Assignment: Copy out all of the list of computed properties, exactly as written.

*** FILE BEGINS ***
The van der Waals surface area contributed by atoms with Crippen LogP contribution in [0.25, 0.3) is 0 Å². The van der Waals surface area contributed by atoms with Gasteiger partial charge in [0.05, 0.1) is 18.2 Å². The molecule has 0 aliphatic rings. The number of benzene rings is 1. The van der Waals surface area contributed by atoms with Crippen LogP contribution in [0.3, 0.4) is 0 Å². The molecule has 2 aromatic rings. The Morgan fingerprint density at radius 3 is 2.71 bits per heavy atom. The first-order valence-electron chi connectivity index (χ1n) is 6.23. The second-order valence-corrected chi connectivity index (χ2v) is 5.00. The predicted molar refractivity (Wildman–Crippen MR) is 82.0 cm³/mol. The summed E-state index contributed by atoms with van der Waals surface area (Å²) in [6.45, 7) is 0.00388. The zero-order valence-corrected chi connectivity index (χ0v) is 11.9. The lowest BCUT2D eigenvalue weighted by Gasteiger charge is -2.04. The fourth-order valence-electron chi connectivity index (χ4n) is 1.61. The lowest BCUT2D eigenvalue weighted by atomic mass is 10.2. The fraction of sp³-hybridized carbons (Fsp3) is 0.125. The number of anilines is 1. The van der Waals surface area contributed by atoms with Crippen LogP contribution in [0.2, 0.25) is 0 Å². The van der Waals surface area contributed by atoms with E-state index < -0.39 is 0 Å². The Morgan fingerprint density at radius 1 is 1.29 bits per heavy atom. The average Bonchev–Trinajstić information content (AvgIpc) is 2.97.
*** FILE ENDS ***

The van der Waals surface area contributed by atoms with Crippen LogP contribution in [0.25, 0.3) is 0 Å². The van der Waals surface area contributed by atoms with Gasteiger partial charge in [0.05, 0.1) is 18.2 Å². The molecule has 0 aliphatic rings. The number of benzene rings is 1. The van der Waals surface area contributed by atoms with Crippen LogP contribution in [0.3, 0.4) is 0 Å². The molecule has 2 aromatic rings. The Morgan fingerprint density at radius 3 is 2.71 bits per heavy atom. The first-order valence-electron chi connectivity index (χ1n) is 6.23. The second-order valence-corrected chi connectivity index (χ2v) is 5.00. The predicted molar refractivity (Wildman–Crippen MR) is 82.0 cm³/mol. The summed E-state index contributed by atoms with van der Waals surface area (Å²) in [6.45, 7) is 0.00388. The zero-order valence-corrected chi connectivity index (χ0v) is 11.9. The lowest BCUT2D eigenvalue weighted by Gasteiger charge is -2.04. The fourth-order valence-electron chi connectivity index (χ4n) is 1.61. The lowest BCUT2D eigenvalue weighted by atomic mass is 10.2. The fraction of sp³-hybridized carbons (Fsp3) is 0.125. The number of anilines is 1. The van der Waals surface area contributed by atoms with Crippen LogP contribution in [0.2, 0.25) is 0 Å². The van der Waals surface area contributed by atoms with E-state index < -0.39 is 0 Å². The Morgan fingerprint density at radius 1 is 1.29 bits per heavy atom. The average Bonchev–Trinajstić information content (AvgIpc) is 2.97.